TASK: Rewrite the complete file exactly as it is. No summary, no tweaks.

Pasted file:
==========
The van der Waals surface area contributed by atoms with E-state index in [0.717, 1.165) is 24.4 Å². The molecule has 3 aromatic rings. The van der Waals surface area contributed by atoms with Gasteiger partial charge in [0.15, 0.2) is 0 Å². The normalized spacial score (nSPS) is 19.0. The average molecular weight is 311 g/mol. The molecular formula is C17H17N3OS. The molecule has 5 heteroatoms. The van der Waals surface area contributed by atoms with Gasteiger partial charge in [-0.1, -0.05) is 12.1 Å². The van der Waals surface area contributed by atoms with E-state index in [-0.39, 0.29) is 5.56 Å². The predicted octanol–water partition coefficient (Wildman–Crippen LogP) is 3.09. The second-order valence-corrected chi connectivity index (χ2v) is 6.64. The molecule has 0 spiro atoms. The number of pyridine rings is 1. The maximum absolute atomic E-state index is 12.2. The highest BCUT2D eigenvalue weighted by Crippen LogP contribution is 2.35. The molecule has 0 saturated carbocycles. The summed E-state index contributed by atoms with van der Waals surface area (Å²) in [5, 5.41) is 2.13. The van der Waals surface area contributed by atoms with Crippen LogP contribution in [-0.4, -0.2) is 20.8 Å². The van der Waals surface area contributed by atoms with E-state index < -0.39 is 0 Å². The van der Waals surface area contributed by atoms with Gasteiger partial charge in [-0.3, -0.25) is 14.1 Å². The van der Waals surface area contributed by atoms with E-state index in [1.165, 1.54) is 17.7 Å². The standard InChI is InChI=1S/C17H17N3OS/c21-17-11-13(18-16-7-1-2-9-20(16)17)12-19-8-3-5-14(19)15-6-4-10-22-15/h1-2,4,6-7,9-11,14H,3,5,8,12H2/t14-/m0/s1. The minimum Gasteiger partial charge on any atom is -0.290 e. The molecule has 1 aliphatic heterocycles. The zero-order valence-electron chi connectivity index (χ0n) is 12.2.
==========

The van der Waals surface area contributed by atoms with E-state index in [0.717, 1.165) is 24.4 Å². The molecule has 3 aromatic rings. The van der Waals surface area contributed by atoms with Gasteiger partial charge in [0.15, 0.2) is 0 Å². The normalized spacial score (nSPS) is 19.0. The average molecular weight is 311 g/mol. The molecular formula is C17H17N3OS. The molecule has 5 heteroatoms. The van der Waals surface area contributed by atoms with Gasteiger partial charge in [-0.1, -0.05) is 12.1 Å². The van der Waals surface area contributed by atoms with E-state index in [-0.39, 0.29) is 5.56 Å². The predicted octanol–water partition coefficient (Wildman–Crippen LogP) is 3.09. The second-order valence-corrected chi connectivity index (χ2v) is 6.64. The molecule has 0 spiro atoms. The number of pyridine rings is 1. The maximum absolute atomic E-state index is 12.2. The highest BCUT2D eigenvalue weighted by Crippen LogP contribution is 2.35. The molecule has 0 saturated carbocycles. The summed E-state index contributed by atoms with van der Waals surface area (Å²) in [5, 5.41) is 2.13. The van der Waals surface area contributed by atoms with Crippen LogP contribution in [-0.4, -0.2) is 20.8 Å². The van der Waals surface area contributed by atoms with E-state index < -0.39 is 0 Å². The van der Waals surface area contributed by atoms with Gasteiger partial charge in [-0.3, -0.25) is 14.1 Å². The van der Waals surface area contributed by atoms with E-state index in [1.165, 1.54) is 17.7 Å². The standard InChI is InChI=1S/C17H17N3OS/c21-17-11-13(18-16-7-1-2-9-20(16)17)12-19-8-3-5-14(19)15-6-4-10-22-15/h1-2,4,6-7,9-11,14H,3,5,8,12H2/t14-/m0/s1. The minimum Gasteiger partial charge on any atom is -0.290 e. The molecule has 1 aliphatic heterocycles. The zero-order valence-electron chi connectivity index (χ0n) is 12.2.